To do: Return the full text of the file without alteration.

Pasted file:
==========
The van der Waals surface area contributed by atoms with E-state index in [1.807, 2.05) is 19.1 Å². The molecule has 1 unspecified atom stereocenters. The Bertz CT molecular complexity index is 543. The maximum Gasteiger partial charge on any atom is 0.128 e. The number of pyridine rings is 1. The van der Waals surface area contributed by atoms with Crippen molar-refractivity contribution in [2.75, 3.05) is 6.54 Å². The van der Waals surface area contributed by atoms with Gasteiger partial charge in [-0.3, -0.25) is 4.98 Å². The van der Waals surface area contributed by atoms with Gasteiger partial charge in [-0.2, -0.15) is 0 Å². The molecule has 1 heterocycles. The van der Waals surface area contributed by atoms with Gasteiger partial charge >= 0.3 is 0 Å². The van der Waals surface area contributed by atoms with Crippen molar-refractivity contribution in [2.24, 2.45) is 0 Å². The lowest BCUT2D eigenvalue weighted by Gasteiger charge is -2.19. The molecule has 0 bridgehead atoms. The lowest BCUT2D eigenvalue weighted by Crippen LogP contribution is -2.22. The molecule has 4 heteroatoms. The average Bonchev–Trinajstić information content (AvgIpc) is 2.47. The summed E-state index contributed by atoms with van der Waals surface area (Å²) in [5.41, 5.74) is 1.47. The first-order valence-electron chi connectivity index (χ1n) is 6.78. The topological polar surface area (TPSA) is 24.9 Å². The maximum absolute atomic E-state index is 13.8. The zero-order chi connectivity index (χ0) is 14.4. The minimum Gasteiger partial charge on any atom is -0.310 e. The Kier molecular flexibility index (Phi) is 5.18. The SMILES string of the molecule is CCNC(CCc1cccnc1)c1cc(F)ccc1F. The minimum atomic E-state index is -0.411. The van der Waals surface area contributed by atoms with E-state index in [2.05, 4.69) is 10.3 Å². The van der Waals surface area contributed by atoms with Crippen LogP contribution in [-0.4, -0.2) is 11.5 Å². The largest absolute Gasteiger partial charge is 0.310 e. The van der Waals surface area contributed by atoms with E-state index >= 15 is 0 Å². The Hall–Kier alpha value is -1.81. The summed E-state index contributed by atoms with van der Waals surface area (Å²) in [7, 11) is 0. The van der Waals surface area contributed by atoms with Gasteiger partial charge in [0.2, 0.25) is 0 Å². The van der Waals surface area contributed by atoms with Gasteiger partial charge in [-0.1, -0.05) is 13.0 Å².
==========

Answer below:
The van der Waals surface area contributed by atoms with E-state index in [1.807, 2.05) is 19.1 Å². The molecule has 1 unspecified atom stereocenters. The Bertz CT molecular complexity index is 543. The maximum Gasteiger partial charge on any atom is 0.128 e. The number of pyridine rings is 1. The van der Waals surface area contributed by atoms with Crippen molar-refractivity contribution in [2.75, 3.05) is 6.54 Å². The van der Waals surface area contributed by atoms with Gasteiger partial charge in [-0.3, -0.25) is 4.98 Å². The van der Waals surface area contributed by atoms with Gasteiger partial charge in [-0.2, -0.15) is 0 Å². The molecule has 1 heterocycles. The van der Waals surface area contributed by atoms with Gasteiger partial charge >= 0.3 is 0 Å². The van der Waals surface area contributed by atoms with Crippen molar-refractivity contribution in [2.24, 2.45) is 0 Å². The lowest BCUT2D eigenvalue weighted by Gasteiger charge is -2.19. The molecule has 0 bridgehead atoms. The lowest BCUT2D eigenvalue weighted by Crippen LogP contribution is -2.22. The molecule has 4 heteroatoms. The average Bonchev–Trinajstić information content (AvgIpc) is 2.47. The summed E-state index contributed by atoms with van der Waals surface area (Å²) in [5.41, 5.74) is 1.47. The first-order valence-electron chi connectivity index (χ1n) is 6.78. The topological polar surface area (TPSA) is 24.9 Å². The maximum absolute atomic E-state index is 13.8. The zero-order chi connectivity index (χ0) is 14.4. The minimum Gasteiger partial charge on any atom is -0.310 e. The Kier molecular flexibility index (Phi) is 5.18. The SMILES string of the molecule is CCNC(CCc1cccnc1)c1cc(F)ccc1F. The minimum atomic E-state index is -0.411. The van der Waals surface area contributed by atoms with E-state index in [2.05, 4.69) is 10.3 Å². The van der Waals surface area contributed by atoms with Crippen LogP contribution in [-0.4, -0.2) is 11.5 Å². The largest absolute Gasteiger partial charge is 0.310 e. The van der Waals surface area contributed by atoms with E-state index >= 15 is 0 Å². The Hall–Kier alpha value is -1.81. The summed E-state index contributed by atoms with van der Waals surface area (Å²) in [7, 11) is 0. The van der Waals surface area contributed by atoms with Gasteiger partial charge in [0.2, 0.25) is 0 Å². The van der Waals surface area contributed by atoms with Gasteiger partial charge in [-0.1, -0.05) is 13.0 Å².